* Daily lawyer tips is just killing it. The latest is on the perils of actually becoming a senior associate. [Daily Lawyer Tips]
* Lawyers can’t be getting dumber if no one (hyperbole alert) is passing the bar exam. [Bloomberg BNA]
* A kickstarter our readers are sure to love: a new board game that combines Would You Rather?, Poker, and Rock, Paper, Scissors with arguing. What’s not to love? [Kickstarter]
* Pile-on-the-SEC-week (the securities kind, not the football kind) continues. This time, Judge Berman is taking a crack. [Dealbreaker]
* The civil justice system is riddled with inequities, especially if you happen to be a plaintiff. [Mighty]
* Is a new pro-worker law in the works? [Lawyers, Guns & Money]
* The NFL field that is the subject of lawsuits is getting changed… not that they’re admitting any wrongdoing, natch. [Deadspin]
* The Ninth Circuit? Not a fan of Sheriff Joe. [AZ Central]
The NFLPA’s most recent plea to the federal judicial system – alleging that the league colluded to set a secret 2010 salary cap – has fallen flat.
David McCullough’s The Wright Brothers serves as an ideal case study on the requirements to innovate; a desire to learn, perseverance, and work ethic. I read it in route to a wonderful opportunity to serve as visiting lecturer for Professor and Parsons Behle & Latimer attorney Randy Dryer’s innovative Technology and Modern Litigation course at […]
What does the NFLPA President have to say about Deflategate?
* With the Dewey trial wrapping up, a look back at the history of firm honchos earning jail time. [Law360]
* Slick video explaining the everything wrong the way law schools market themselves to students. [Business Insider]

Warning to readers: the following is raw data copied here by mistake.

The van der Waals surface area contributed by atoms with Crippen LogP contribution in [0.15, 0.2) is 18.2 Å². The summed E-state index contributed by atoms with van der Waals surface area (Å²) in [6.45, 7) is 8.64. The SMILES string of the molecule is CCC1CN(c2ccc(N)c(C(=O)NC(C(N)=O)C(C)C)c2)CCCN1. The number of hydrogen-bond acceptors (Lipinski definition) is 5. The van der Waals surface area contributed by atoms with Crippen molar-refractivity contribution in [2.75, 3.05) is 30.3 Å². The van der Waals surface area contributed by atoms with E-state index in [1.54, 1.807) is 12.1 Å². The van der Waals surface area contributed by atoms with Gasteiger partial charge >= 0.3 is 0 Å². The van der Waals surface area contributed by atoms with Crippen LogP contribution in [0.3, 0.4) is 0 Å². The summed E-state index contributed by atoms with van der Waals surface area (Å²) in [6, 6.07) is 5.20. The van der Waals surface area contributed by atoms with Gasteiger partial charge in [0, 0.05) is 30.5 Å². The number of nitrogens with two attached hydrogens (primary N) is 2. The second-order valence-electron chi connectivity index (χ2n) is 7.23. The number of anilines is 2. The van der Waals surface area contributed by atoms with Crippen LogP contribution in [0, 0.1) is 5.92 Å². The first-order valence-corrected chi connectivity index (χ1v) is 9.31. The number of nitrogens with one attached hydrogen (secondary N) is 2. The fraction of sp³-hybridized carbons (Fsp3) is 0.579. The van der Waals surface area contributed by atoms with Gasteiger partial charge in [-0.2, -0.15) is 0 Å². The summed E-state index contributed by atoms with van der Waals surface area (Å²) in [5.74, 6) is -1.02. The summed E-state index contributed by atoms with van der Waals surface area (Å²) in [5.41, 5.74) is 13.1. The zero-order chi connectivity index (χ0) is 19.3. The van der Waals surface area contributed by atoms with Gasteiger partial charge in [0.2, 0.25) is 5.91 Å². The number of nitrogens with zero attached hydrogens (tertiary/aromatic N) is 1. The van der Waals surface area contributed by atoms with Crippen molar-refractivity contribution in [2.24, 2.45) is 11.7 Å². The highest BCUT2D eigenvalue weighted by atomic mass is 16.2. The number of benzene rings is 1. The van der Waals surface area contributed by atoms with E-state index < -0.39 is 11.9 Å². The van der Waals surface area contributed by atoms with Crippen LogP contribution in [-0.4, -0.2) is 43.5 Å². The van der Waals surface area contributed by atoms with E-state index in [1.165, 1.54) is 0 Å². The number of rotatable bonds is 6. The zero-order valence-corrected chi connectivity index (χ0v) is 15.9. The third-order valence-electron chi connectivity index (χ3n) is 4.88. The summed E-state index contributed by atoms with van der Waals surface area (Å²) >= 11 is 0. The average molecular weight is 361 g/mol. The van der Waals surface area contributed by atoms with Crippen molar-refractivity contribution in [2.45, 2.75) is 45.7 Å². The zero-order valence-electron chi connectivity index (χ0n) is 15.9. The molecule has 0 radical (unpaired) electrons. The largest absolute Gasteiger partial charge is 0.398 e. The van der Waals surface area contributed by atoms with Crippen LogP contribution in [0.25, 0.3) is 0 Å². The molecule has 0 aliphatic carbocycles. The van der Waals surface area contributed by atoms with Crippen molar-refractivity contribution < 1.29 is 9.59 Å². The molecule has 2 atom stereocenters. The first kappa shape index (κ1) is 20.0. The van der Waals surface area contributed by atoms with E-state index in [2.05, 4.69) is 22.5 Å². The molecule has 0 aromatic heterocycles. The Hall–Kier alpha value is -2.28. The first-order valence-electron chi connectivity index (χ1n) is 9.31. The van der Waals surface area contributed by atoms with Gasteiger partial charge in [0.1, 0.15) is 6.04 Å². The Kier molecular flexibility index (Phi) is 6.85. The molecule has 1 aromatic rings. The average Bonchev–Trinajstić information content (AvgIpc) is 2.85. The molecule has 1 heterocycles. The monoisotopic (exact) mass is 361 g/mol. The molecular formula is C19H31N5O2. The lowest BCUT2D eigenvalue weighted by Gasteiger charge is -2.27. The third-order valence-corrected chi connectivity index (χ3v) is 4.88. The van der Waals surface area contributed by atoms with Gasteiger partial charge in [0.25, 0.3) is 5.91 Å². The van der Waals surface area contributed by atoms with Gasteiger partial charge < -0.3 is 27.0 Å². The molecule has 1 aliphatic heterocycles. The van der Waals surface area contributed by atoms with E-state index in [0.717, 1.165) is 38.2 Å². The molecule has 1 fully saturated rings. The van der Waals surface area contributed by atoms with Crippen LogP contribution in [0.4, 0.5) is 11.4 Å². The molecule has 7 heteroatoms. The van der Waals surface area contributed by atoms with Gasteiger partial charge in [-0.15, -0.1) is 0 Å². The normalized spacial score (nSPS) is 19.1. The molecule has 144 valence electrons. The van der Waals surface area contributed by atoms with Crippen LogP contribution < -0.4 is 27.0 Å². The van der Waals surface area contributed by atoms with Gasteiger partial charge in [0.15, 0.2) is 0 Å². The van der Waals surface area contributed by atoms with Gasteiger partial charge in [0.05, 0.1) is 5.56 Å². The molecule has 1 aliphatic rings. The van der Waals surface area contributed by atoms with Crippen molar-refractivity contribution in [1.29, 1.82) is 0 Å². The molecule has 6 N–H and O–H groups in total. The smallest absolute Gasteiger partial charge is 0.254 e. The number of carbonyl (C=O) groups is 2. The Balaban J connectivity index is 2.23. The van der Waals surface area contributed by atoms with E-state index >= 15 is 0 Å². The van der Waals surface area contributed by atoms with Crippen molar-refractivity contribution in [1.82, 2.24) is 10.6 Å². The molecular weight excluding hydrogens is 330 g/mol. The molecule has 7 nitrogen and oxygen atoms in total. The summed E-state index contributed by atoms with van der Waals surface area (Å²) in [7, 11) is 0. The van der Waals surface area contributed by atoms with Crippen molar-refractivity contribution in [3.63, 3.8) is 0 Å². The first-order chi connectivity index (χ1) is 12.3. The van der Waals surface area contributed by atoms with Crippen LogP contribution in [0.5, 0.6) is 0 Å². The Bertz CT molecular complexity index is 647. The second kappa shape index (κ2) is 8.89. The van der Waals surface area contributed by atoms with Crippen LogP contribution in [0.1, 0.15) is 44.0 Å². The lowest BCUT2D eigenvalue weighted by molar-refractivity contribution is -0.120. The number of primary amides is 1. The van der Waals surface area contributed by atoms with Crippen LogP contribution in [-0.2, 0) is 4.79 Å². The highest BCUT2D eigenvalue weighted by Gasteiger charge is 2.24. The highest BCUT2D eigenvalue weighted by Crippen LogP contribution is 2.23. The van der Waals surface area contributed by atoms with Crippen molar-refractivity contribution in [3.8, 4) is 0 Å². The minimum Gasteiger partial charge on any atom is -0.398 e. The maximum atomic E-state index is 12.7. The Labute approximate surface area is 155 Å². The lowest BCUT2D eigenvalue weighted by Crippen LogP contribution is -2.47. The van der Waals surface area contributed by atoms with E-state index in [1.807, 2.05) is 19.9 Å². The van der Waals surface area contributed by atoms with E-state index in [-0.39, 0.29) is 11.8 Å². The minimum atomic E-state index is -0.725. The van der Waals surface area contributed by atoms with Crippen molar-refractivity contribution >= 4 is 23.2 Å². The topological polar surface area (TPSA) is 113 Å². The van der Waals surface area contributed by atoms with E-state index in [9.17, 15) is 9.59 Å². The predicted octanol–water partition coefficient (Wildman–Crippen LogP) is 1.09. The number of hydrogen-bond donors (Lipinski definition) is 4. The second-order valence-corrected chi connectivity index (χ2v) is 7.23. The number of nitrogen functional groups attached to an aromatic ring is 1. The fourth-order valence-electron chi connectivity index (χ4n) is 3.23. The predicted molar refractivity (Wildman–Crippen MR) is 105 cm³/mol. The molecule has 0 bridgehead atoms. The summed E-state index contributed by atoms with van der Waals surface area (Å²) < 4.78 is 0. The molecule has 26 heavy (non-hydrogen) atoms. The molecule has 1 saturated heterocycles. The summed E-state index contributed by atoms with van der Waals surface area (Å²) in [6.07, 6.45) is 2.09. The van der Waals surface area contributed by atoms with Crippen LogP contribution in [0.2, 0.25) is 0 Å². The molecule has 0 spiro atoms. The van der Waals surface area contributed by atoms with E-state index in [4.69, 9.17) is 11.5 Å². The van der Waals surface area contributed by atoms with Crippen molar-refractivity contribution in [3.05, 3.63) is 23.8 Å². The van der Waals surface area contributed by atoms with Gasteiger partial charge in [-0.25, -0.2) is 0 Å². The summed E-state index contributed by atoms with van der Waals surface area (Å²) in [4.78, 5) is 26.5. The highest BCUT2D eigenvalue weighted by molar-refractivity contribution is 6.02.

* Remember when Sony got hacked? It unveiled some fun stuff, like how the new movie Concussion changed its plot around to avoid offending the NFL. [ABA Journal]
* As college football prepares to kick off tonight, Baylor has hired Pepper Hamilton to look into how the school handles sexual violence allegations in light of the rape conviction of former player Sam Ukwuachu. [Dallas Morning News]
* Here’s one of the dumbest arguments ever: Larry Lessig is liberal. About 47 years ago, unchecked campaign spending marginally helped a liberal (he did ultimately lose the nomination… and Nixon became president). Therefore, Larry Lessig shouldn’t be against money in politics. Signed, the former Executive Director of the Club for Growth. [The Daily Caller]
* Meanwhile, the GOP runs into the downside of Citizens United: arming a terrible candidate with so much money he won’t drop out. [Slate]
The comparative arrest rates of NFL players and the general public might be surprising
One hundred of Tom Brady’s peers think this whole thing is silly and not a big deal.
Even the appearance of impropriety, let alone any actual wrongdoing, is apparently enough to warrant harsh penalties in the NFL.
HIPAA has made an unlikely appearance twice already this month in news reports involving famous athletes.
New York Giants’ defensive end Jason Pierre-Paul suffered hand injuries while handling fireworks on July 4.
* Lindsay Lohan is heading back to community service. This time someone decided the party girl should be helping out at a preschool. She’s apparently working down the block from me so I’ll keep my eyes out. [Jezebel]
* Exploring the labor issues involved in ESPN’s
hasty and pettyconsidered decision to fire Bill Simmons because he is willing to speak honestly about Roger Goodell. [PrawfsBlawg]
* Whoa. Vermont State Senator arrested late last week accused of raping three women. One of the alleged victims was a 15-year-old intern at the time. And then the court released the victims’ contact information in direct violation of a judge’s order. [VT Digger]
* Next time you’re in Yellowstone, be careful what you do with your photos: Wyoming just made it illegal to give them to a government agency lest they use the photos to figure out how badly Wyoming is poisoning the environment. Rationality! [Slate]
* Meanwhile, Native Americans are both underrepresented and ignored in the profession. [The National Law Journal]
* Staci spoke with Nicole Abboud about Women in the Law. [The Gen Why Lawyer]
Revenue growth for law firms from 2003-2013 compares favorably to that of Fortune 500 companies.